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An Interactive Introduction To R (Programming Language For Statistics)

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This is an interactive introduction to R. …

This is an interactive introduction to R.

R is an open source language for statistical computing, data analysis, and graphical visualization.

While most commonly used within academia, in fields such as computational biology and applied statistics, it is gaining currency in industry as well – both Facebook and Google use R within their firms.


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  • These two men can help you. They are Robert Gentleman and Ross Ihaka, the creators of R.R is:free, open sourcecreated by statisticians extensible via packages - over 1000 packagesR is an open source programming language for statistical computing, data analysis, and graphical visualization.It has one million users worldwide, and its user base is growing. While most commonly used within academia, in fields such as computational biology and applied statistics, it is gaining currency in commercial areas such as quantitative finance – it is used by Barclay’s – and business intelligence – both Facebook and Google use R within their firms.It was created by two men at the University of Auckland – pictured in the NYT article on the rightOther languages exist that can do some of what R does, but here’s what sets it apart:1. Created by StatisticiansBo Cowgill, who uses R at Google has said: “the great thing about R is that it was created by statisticians.” By this – I can’t speak for him – that R has unparalleled built-in support for statistics. But he also says “the terrible thing about R is… that it was created by statisticians.” The learning curve can be steep, and the documentation for functions is sometimes sparse. Free, open sourcethe importance of this can’t be understated. anyone can improve to the core language, and in fact, a group of few dozen developers around the world do exactly this. the language is constantly vetted, tweaked, and improved.Extensible via packagesthis is related to the open source nature of the language. R has a core set of functions it uses, but just as Excel has ‘add-ons’ and Matlab has ‘toolkits’, it is extensible with ‘packages’. This is where R is most powerful: there are over 1000 different packages that have been written for R. If there’s a new statistical technique or method that has been published, there’s a good chance it has been implemented in R.Audience survey: How many of you use R regularly? Have ever used R? Have ever heard of R?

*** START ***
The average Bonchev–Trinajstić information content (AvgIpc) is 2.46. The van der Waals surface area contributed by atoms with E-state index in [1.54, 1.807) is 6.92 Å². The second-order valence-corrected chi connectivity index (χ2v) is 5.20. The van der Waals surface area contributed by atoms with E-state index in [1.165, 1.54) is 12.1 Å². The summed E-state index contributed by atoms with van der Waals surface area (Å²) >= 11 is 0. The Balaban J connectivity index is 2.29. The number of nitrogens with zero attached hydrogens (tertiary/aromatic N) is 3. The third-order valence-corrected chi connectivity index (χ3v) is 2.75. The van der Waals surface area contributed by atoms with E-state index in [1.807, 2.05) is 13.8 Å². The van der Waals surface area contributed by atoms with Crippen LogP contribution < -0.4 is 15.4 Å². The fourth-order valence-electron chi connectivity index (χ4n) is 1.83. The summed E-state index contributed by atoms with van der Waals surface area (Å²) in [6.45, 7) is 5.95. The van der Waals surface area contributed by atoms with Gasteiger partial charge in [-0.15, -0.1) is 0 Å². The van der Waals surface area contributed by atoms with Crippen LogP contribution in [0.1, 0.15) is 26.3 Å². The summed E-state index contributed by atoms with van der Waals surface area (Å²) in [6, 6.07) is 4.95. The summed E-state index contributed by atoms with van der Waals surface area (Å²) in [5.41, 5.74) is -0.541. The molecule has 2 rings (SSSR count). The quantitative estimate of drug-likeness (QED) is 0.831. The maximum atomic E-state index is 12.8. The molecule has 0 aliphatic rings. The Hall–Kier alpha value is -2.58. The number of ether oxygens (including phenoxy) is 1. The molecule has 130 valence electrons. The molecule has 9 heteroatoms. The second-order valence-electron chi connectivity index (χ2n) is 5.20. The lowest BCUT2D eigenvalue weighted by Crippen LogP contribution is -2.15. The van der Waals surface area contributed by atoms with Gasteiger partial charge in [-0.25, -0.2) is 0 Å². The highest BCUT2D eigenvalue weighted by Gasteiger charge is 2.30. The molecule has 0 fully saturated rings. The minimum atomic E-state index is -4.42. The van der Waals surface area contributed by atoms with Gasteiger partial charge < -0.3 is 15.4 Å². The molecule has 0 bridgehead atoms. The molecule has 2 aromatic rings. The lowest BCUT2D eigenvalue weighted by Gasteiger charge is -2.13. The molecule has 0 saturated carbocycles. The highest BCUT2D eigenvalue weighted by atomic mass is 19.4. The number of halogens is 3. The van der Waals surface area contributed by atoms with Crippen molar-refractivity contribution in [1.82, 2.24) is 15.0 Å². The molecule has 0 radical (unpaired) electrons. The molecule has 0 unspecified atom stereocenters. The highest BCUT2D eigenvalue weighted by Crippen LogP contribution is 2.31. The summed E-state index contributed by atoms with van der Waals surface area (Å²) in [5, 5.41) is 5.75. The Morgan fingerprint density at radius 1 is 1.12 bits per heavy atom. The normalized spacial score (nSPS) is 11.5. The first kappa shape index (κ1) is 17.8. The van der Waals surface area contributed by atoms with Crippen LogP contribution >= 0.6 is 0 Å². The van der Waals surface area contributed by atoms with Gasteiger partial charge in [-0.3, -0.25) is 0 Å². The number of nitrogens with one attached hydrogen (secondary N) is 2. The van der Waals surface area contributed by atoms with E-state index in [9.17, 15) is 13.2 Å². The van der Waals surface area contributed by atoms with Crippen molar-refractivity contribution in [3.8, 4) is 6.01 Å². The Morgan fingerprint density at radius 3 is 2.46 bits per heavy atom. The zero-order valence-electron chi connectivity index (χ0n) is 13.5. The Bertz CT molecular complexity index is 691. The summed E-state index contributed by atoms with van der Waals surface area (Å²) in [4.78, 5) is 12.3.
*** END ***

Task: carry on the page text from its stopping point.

• These are the three fundamental steps of a data analyst.
  • Transcript

    • 1. An Interactive Introduction to R
      November 2009
      Michael E. Driscoll, Ph.D.
      med@dataspora.com
      http://www.dataspora.com
      Daniel Murphy FCAS, MAAA
      dmurphy@trinostics.com
    • 2. January 6, 2009
    • 3.
    • 4. R is a tool for…
      Data Manipulation
      connecting to data sources
      slicing & dicing data
      Modeling & Computation
      statistical modeling
      numerical simulation
      Data Visualization
      visualizing fit of models
      composing statistical graphics
    • 5. R is an environment
    • 6. Its interface is plain
    • 7. Let’s take a tour of some claim datain R
    • 8. Let’s take a tour of some claim datain R
      ## load in some Insurance Claim data
      library(MASS)
      data(Insurance)
      Insurance <- edit(Insurance)
      head(Insurance)
      dim(Insurance)
      ## plot it nicely using the ggplot2 package
      library(ggplot2)
      qplot(Group, Claims/Holders,
      data=Insurance,
      geom="bar",
      stat='identity',
      position="dodge",
      facets=District ~ .,
      fill=Age,
      ylab="Claim Propensity",
      xlab="Car Group")
      ## hypothesize a relationship between Age ~ Claim Propensity
      ## visualize this hypothesis with a boxplot
      x11()
      library(ggplot2)
      qplot(Age, Claims/Holders,
      data=Insurance,
      geom="boxplot",
      fill=Age)
      ## quantify the hypothesis with linear model